It’s Jam Band Friday ( http://www.youtube.com/watch?v=eZ-aJ1bWGLw )
Climate change could open up the Northeast Passage and link European consumers to booming Asian markets. It could also give Russia the means to blackmail the West
FIRST POSTED SEPTEMBER 23, 2009
If climate change can have a silver lining, then some optimists might argue that it probably lies in the Northeast Passage. Last week two German cargo ships sailed part of its course, making their way along Russia’s Arctic coast from South Korea to Siberia, passing through the Bering Strait, with an ease that would have been unthinkable before local sea ice began to feel the heat of global warming.
Already speculation is rife that this heralds the advent of a major new shipping route, running through waters that are expected to eventually become ice-free for much of the year round. This route, it is said, will link Europe with booming Asian markets, slashing distances and journey times through the Suez and Panama Canals by as much as a third. Shippers could then pass their savings onto customers, who would benefit from lower prices in the high street.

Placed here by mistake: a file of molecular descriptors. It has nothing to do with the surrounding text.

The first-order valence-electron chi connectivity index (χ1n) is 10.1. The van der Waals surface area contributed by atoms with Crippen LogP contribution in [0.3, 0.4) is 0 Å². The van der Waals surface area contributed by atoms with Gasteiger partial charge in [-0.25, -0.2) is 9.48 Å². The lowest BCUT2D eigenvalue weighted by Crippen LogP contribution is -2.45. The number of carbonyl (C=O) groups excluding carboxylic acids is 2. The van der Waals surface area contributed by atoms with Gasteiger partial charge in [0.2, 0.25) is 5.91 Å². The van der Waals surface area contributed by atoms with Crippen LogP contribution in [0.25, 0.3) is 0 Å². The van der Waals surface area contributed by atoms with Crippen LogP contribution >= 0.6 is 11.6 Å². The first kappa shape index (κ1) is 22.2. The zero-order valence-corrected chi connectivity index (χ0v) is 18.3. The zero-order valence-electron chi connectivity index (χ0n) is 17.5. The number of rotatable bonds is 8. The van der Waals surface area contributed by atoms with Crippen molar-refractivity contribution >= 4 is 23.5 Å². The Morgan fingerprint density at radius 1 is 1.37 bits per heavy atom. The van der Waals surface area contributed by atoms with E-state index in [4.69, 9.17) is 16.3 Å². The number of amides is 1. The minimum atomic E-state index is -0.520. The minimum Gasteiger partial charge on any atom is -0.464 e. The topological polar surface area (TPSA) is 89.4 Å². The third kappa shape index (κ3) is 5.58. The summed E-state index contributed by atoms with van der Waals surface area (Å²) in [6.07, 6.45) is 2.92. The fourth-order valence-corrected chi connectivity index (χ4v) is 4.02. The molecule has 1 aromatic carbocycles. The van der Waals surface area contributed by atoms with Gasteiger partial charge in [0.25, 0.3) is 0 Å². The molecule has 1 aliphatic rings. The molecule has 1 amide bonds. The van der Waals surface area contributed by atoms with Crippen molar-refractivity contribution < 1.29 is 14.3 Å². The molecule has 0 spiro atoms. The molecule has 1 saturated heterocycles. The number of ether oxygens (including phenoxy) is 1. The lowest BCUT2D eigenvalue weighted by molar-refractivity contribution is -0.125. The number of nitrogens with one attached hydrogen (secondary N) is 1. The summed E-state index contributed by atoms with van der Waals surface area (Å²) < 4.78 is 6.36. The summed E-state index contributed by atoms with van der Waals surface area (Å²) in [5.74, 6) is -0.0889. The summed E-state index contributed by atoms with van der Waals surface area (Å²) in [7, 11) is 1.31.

Russia could block ships that belong to states that don’t toe the Moscow lineThe political price of an active Northeast Passage, however, may not be quite so attractive. For what no one has noticed is that it would effectively become a maritime, commercial pipeline – and the story of how the Kremlin views and uses its pipelines elsewhere is by now a highly familiar one.
Moscow would benefit from this commercial pipeline in the Arctic Ocean in two distinct ways. On the one hand it could potentially charge exorbitant transit revenues – thinly disguised as ‘icebreaker fees’, even when such escort is unnecessary – on ships that move through what it regards as its own ‘national waters’. Earlier this year, Russia was levying an extortionate $16 fee on every ton of oil cargo, compared with the meagre $1 that Finland charged Baltic shipping.
I remember when they were together…not the continents… Theresa and Anders